14 votes

How do I learn and understand what kinds of books I like?

I'm an audio engineer, and I spend many hours a day consuming music. I could talk your ear off about genres, sub-genres, vocal styles, rhythms, and exactly what combinations of those I really enjoy. Technology, recommendations, and websites like everynoise.com have really enhanced how accurate my recommendations are, and I'm constantly consuming music that I absolutely love.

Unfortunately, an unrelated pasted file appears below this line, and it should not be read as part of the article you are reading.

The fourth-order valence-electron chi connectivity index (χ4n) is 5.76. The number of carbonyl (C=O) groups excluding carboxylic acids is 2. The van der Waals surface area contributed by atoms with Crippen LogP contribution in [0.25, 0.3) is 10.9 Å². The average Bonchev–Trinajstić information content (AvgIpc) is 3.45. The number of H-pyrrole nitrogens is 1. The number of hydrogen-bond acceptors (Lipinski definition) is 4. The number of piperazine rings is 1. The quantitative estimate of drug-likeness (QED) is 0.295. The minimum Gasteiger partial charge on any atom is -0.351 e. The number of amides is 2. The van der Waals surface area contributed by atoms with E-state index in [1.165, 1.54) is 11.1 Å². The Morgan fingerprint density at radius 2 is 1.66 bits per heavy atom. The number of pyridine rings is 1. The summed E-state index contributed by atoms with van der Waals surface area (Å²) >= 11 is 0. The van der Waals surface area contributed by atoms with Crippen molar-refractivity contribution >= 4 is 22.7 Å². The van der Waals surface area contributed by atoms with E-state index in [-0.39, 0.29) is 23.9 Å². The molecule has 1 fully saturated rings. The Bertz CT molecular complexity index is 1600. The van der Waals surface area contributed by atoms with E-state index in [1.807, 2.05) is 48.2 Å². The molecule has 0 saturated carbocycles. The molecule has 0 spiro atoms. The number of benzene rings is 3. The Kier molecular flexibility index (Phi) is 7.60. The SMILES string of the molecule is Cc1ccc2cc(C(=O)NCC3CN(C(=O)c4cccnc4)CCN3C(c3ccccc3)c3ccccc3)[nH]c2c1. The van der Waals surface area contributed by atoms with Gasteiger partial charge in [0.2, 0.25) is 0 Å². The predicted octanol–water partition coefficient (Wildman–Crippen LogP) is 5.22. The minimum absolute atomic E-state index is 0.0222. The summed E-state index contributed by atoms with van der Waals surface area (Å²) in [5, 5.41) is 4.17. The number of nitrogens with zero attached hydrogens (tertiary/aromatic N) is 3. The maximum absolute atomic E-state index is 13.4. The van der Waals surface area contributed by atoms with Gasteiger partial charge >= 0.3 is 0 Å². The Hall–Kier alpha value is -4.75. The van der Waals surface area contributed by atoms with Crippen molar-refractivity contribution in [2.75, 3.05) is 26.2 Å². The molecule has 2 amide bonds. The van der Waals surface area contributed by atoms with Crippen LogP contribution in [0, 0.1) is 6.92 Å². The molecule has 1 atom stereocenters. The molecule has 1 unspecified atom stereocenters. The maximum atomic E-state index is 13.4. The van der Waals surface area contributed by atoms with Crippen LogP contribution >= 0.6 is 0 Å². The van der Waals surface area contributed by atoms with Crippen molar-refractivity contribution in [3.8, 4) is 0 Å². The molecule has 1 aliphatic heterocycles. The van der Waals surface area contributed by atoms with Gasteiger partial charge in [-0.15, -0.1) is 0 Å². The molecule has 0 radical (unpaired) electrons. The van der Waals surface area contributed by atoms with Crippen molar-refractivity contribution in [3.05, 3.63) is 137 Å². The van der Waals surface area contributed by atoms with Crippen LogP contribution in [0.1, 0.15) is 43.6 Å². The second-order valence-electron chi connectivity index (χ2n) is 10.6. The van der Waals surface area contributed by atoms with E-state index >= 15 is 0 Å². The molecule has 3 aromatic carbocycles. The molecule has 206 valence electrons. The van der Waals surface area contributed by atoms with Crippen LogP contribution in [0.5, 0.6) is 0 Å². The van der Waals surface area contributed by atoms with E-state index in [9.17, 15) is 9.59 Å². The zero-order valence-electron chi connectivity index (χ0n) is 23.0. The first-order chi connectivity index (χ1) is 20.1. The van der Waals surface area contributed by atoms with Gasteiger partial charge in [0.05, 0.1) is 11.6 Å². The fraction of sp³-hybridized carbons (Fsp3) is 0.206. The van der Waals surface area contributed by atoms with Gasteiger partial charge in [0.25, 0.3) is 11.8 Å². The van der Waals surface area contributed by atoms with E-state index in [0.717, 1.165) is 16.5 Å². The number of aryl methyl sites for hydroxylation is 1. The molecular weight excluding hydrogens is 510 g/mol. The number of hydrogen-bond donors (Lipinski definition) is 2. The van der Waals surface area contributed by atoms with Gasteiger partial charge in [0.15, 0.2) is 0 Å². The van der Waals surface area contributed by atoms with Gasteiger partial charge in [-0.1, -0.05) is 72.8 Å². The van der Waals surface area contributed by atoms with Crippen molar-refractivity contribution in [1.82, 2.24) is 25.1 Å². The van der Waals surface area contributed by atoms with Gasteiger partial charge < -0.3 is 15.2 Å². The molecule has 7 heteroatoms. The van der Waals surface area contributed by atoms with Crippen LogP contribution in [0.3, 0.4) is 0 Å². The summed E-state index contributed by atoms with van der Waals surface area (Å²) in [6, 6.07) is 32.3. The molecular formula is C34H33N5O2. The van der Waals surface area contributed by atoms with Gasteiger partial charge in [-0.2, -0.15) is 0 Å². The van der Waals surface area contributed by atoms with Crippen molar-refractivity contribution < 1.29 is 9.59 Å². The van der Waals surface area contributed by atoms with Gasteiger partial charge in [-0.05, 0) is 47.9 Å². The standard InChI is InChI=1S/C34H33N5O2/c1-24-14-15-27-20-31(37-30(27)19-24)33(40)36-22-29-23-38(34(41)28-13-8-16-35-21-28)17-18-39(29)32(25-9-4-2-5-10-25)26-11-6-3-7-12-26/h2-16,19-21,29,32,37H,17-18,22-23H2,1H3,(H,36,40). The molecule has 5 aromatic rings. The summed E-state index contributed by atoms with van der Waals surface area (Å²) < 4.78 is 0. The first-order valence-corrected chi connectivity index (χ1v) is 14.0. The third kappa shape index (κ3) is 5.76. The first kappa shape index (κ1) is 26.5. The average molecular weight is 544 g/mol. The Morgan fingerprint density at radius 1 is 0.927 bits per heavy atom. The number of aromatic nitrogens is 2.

But when it comes to books... I'm so lost. Literature genres are like the equivalent of listing what instruments play on an album. Okay, this book is "sci-fi," so I know it's probably got futuristic technology, may be set in space, and could have some aliens. But that doesn't tell me anything about the writing style.

I know enough to know that I can't go just by good reviews on sites like amazon. How do I learn to quantify what I enjoy and curate my recommendations more effectively?

16 comments

  1. [7]
    Algernon_Asimov
    Link
    How did you work out what music you like? I'm guessing you started by listening to it. You heard a few songs and you decided you liked some of them but you didn't like others. You did a bit of...